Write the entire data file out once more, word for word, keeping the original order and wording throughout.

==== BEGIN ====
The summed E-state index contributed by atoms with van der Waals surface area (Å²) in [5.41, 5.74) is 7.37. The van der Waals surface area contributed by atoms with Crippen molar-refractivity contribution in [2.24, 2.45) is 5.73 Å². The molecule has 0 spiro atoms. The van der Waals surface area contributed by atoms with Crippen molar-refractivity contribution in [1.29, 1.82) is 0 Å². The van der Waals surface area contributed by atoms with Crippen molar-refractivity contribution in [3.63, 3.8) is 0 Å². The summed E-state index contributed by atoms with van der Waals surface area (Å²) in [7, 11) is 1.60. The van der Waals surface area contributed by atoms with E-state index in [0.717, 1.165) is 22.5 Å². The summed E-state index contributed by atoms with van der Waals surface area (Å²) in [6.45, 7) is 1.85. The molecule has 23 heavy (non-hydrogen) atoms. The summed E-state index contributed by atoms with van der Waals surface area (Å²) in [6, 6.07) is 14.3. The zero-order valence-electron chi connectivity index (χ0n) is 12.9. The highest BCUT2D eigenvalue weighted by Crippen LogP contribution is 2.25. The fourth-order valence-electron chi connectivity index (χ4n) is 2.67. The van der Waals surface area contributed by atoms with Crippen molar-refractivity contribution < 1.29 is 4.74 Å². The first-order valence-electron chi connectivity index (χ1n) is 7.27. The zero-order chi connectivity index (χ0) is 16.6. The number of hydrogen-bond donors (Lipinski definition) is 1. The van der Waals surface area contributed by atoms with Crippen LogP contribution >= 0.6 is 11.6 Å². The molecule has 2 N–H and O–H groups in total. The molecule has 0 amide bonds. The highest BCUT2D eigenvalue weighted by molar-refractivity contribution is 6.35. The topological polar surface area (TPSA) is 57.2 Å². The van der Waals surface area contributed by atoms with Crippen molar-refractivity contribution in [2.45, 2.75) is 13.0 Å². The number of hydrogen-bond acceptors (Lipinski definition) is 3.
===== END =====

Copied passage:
The summed E-state index contributed by atoms with van der Waals surface area (Å²) in [5.41, 5.74) is 7.37. The van der Waals surface area contributed by atoms with Crippen molar-refractivity contribution in [2.24, 2.45) is 5.73 Å². The molecule has 0 spiro atoms. The van der Waals surface area contributed by atoms with Crippen molar-refractivity contribution in [1.29, 1.82) is 0 Å². The van der Waals surface area contributed by atoms with Crippen molar-refractivity contribution in [3.63, 3.8) is 0 Å². The summed E-state index contributed by atoms with van der Waals surface area (Å²) in [7, 11) is 1.60. The van der Waals surface area contributed by atoms with E-state index in [0.717, 1.165) is 22.5 Å². The summed E-state index contributed by atoms with van der Waals surface area (Å²) in [6.45, 7) is 1.85. The molecule has 23 heavy (non-hydrogen) atoms. The summed E-state index contributed by atoms with van der Waals surface area (Å²) in [6, 6.07) is 14.3. The zero-order valence-electron chi connectivity index (χ0n) is 12.9. The highest BCUT2D eigenvalue weighted by Crippen LogP contribution is 2.25. The fourth-order valence-electron chi connectivity index (χ4n) is 2.67. The van der Waals surface area contributed by atoms with Crippen molar-refractivity contribution < 1.29 is 4.74 Å². The first-order valence-electron chi connectivity index (χ1n) is 7.27. The zero-order chi connectivity index (χ0) is 16.6. The number of hydrogen-bond donors (Lipinski definition) is 1. The van der Waals surface area contributed by atoms with Crippen LogP contribution >= 0.6 is 11.6 Å². The molecule has 2 N–H and O–H groups in total. The molecule has 0 amide bonds. The highest BCUT2D eigenvalue weighted by molar-refractivity contribution is 6.35. The topological polar surface area (TPSA) is 57.2 Å². The van der Waals surface area contributed by atoms with Crippen molar-refractivity contribution in [2.45, 2.75) is 13.0 Å². The number of hydrogen-bond acceptors (Lipinski definition) is 3.